Thursday, March 22, 2018

An Interview with Diana Forbes, Author of 'Mistress Suffragette'



Diana Forbes is a 9th generation American, with ancestors on both sides of the Civil War. Diana Forbes lives and writes in Manhattan. When she is not cribbing chapters, Diana Forbes loves to explore the buildings where her 19th Century American ancestors lived, loved, survived and thrived. Prior to publication, Diana Forbes’s debut won 1st place in the Missouri Romance Writers of America (RWA) Gateway to the Best Contest for Women’s Fiction. A selection from the novel was a finalist in the Wisconsin RWA “Fab Five” Contest for Women’s Fiction. Mistress Suffragette won 1st place in the Chanticleer Chatelaine Award’s Romance and Sensual category, and was shortlisted for the Somerset Award in Literary Fiction. Mistress Suffragette won Silver in the North American Book Awards and was a Winner of the Book Excellence Awards for Romance. Mistress Suffragette was also a Kirkus Best Indies Book of 2017. The author is passionate about vintage clothing, antique furniture, ancestry, and vows to master the quadrille in her lifetime. Diana Forbes is the author of New York Gilded Age historical fiction.

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About the Book:

Title: MISTRESS SUFFRAGETTE
Author: Diana Forbes
Publisher: Penmore Press
Pages: 392
Genre: Romance/Historical Fiction/Victorian/Political/NY Gilded Age Fiction

BOOK BLURB:

A young woman without prospects at a ball in Gilded Age Newport, Rhode Island is a target for a certain kind of “suitor.” At the Memorial Day Ball during the Panic of 1893, impoverished but feisty Penelope Stanton quickly draws the unwanted advances of a villainous millionaire banker who preys on distressed women—the incorrigible Mr. Daggers. Better known as the philandering husband of the stunning socialite, Evelyn Daggers, Edgar stalks Penelope.

Skilled in the art of flirtation, Edgar is not without his charms, and Penelope is attracted to him against her better judgment. Meanwhile a special talent of Penelope’s makes her the ideal candidate for a paying job in the Suffrage Movement.

In a Movement whose leaders are supposed to lead spotless lives, Penelope’s torrid affair with Mr. Daggers is a distraction and early suffragist Amy Adams Buchanan Van Buren, herself the victim of a faithless spouse, urges Penelope to put an end to it. But can she?

Searching for sanctuary in three cities, Penelope will need to discover her hidden reserves of courage and tenacity. During a glittering age where a woman’s reputation is her most valuable possession, Penelope must decide whether to compromise her principles for love.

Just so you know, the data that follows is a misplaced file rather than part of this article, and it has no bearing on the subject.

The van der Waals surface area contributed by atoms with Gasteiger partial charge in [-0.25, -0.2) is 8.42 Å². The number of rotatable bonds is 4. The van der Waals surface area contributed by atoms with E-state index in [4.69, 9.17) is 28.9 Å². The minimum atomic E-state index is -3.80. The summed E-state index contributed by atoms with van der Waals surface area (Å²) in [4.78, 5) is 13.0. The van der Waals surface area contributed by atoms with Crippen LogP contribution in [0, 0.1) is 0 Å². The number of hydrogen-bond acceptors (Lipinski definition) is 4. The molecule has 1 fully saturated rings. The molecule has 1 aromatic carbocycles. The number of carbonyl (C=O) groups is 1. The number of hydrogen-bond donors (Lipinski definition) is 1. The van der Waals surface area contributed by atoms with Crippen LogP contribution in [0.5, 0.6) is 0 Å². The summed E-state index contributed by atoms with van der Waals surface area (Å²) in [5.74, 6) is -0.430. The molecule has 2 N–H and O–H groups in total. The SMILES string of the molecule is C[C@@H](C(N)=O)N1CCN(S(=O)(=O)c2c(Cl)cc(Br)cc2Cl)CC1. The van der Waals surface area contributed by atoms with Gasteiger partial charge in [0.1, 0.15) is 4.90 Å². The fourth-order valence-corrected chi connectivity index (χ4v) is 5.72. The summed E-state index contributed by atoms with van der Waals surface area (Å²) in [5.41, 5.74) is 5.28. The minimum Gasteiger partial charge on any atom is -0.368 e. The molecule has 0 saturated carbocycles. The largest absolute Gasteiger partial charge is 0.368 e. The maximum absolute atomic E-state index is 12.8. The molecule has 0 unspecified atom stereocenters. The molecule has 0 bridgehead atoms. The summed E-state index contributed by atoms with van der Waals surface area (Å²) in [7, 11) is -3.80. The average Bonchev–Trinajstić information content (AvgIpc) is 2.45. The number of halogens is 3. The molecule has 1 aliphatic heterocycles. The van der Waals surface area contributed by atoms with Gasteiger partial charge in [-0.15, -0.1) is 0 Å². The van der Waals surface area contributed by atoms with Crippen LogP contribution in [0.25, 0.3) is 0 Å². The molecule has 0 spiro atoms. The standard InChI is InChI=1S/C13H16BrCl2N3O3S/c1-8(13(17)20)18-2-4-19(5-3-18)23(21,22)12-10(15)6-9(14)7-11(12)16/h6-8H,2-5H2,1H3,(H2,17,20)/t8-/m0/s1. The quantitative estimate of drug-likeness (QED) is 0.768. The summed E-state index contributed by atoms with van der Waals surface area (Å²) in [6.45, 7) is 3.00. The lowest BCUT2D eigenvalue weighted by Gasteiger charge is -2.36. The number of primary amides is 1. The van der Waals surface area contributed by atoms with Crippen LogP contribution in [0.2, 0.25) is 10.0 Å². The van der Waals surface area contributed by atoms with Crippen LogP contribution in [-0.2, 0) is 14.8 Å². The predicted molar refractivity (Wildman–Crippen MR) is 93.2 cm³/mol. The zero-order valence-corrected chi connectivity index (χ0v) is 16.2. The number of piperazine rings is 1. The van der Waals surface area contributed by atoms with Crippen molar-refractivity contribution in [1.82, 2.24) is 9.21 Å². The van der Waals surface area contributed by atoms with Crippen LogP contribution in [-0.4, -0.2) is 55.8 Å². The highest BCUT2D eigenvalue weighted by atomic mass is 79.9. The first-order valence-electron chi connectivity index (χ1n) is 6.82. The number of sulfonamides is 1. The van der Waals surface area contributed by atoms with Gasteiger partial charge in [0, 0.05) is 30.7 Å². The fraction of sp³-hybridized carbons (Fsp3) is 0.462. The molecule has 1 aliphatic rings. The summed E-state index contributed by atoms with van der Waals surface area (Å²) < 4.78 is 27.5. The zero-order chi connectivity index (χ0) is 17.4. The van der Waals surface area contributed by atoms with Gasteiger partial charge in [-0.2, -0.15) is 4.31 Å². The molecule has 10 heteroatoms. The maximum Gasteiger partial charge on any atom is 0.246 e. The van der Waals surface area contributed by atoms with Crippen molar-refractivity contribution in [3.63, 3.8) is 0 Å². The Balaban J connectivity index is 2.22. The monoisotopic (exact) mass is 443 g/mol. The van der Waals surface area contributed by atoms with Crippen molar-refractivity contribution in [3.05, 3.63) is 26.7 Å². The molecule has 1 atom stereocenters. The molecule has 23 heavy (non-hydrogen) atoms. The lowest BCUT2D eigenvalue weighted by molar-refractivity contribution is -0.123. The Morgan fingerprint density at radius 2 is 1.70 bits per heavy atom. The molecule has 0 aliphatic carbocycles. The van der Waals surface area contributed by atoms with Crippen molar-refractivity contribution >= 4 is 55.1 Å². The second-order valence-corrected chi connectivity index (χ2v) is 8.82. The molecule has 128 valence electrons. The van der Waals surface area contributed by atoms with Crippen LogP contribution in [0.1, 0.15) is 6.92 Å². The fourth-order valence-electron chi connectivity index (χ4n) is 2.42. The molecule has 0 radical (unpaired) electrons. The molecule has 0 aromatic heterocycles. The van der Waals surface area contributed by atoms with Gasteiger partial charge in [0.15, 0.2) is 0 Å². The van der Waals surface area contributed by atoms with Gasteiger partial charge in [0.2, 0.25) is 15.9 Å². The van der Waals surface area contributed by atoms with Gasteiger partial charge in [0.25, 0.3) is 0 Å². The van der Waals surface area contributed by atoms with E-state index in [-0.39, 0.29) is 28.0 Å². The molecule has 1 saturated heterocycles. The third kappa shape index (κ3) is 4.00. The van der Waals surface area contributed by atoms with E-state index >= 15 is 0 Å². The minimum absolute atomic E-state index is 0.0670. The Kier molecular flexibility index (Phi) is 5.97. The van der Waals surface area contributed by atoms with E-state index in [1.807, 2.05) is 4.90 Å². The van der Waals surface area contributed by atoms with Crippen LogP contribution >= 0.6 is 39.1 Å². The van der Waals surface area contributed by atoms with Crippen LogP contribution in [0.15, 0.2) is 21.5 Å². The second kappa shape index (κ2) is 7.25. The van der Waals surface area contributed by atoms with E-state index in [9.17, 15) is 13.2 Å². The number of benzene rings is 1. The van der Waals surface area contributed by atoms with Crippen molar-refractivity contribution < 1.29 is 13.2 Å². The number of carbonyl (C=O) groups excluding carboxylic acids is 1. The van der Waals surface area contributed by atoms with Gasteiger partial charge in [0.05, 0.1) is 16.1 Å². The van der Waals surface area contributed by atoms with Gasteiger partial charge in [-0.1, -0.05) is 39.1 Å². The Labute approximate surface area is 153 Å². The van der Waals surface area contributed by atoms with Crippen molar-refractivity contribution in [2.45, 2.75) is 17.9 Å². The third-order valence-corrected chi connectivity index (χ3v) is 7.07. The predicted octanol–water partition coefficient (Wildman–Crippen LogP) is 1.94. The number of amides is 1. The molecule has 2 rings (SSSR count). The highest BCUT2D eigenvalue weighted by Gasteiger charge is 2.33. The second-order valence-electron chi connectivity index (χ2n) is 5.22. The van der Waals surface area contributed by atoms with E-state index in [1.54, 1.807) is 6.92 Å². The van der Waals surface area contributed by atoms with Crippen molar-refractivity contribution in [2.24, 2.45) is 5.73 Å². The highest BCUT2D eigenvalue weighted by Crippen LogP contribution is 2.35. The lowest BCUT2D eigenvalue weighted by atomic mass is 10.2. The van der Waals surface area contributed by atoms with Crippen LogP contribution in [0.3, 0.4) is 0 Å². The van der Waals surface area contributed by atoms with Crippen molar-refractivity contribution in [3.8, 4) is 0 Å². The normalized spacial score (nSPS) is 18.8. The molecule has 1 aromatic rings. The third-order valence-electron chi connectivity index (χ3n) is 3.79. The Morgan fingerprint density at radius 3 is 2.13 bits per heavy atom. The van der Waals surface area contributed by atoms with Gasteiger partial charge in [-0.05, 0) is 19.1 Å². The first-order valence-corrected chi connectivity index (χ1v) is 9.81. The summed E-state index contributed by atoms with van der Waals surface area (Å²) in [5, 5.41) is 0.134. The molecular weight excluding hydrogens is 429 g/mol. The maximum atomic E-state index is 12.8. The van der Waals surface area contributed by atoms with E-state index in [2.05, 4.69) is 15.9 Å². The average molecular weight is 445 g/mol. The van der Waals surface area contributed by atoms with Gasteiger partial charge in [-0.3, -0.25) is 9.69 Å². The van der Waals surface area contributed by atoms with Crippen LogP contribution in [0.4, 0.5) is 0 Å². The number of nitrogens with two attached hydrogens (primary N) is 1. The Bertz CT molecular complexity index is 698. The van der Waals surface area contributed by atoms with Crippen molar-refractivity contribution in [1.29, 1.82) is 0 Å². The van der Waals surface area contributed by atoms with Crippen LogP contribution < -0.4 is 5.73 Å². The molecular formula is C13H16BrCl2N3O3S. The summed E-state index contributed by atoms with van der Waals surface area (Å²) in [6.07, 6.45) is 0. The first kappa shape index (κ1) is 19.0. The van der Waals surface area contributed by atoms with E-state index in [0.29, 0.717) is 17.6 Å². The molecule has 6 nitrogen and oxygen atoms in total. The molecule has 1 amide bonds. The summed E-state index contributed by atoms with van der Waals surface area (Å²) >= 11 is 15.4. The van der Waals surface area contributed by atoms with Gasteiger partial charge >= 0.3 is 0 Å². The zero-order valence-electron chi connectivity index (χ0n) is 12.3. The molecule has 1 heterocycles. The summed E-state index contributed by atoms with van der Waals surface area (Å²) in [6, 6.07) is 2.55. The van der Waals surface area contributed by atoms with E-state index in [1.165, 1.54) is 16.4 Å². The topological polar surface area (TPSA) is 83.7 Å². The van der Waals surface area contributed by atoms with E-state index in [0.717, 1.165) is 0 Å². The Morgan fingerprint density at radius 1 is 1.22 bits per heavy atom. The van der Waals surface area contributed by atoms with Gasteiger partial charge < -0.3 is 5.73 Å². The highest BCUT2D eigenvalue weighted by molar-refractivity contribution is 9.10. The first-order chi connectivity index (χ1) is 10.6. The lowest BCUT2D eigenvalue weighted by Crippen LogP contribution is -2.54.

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It’s a pleasure to have you here today, Diana. Can you tell us what your new book is about?


My debut novel, Mistress Suffragette, is about a young woman growing up in Gilded Age Newport, Rhode Island who believes that she is on the traditional path to marriage. Suddenly, her prospects are pulled out from under her as her father tries to cope with some unforeseen bumps due to the Panic of 1893. Distressed, she flees to Boston where she, almost by accident, gets drafted into the early women’s suffrage movement. Unfortunately, her love life shadows her, threatening to unravel everything she is fighting for.


Can you tell us a little about your main and supporting characters?


My main character, Penelope Stanton, is seventeen years old. She thinks that she will marry, stay in Newport, Rhode Island, and have children. None of that happens. She has to reach down deep inside of her and find out what she’s made of—find her hidden reserves of tenacity that will pull her through. Penelope faces many obstacles. One of them is a man named Edgar Daggers.


Your book is set in Newport, Rhode Island.  Can you tell us why you chose this city in particular?


I wanted to start my novel in Gilded Age, Newport Rhode Island, but at the tail end of the Gilded Age. I absolutely love Newport, and I wanted to write the story of someone living there who wasn’t rich.


Open the book to page 69.  What is happening?


On page 69 my protagonist, Penelope Stanton, decides to flee Newport, Rhode Island.


What has been the most pivotal point of your writing life?


Writing this story and getting it published were two pivotal points in my writing career. Writing Mistress Suffragette took me five years, partly because I ran every chapter by two writing classes, two writing groups, and BETA readers. I met the editor of my novel in Oxford, England. The story resonated with her. I also want to say that I am writing the sequel now, which is very exciting for me. I see the story as a trilogy.


What kind of advice would you give other fiction authors?


Write what you love. A lot of people say, “Write what you know.” I think that is a great starting point. But writing is also an opportunity to write what you love. I love stories that whisk me away, so that’s what I set out to write. I also think it’s hugely helpful to sit down at the same time every day and write. I am a “morning writer.” I like to start at
9 a.m. and treat writing like a job. I know other writers who carve out a few hours after dinner. It doesn’t matter what time you write, but starting a habit of writing, I feel, helps.


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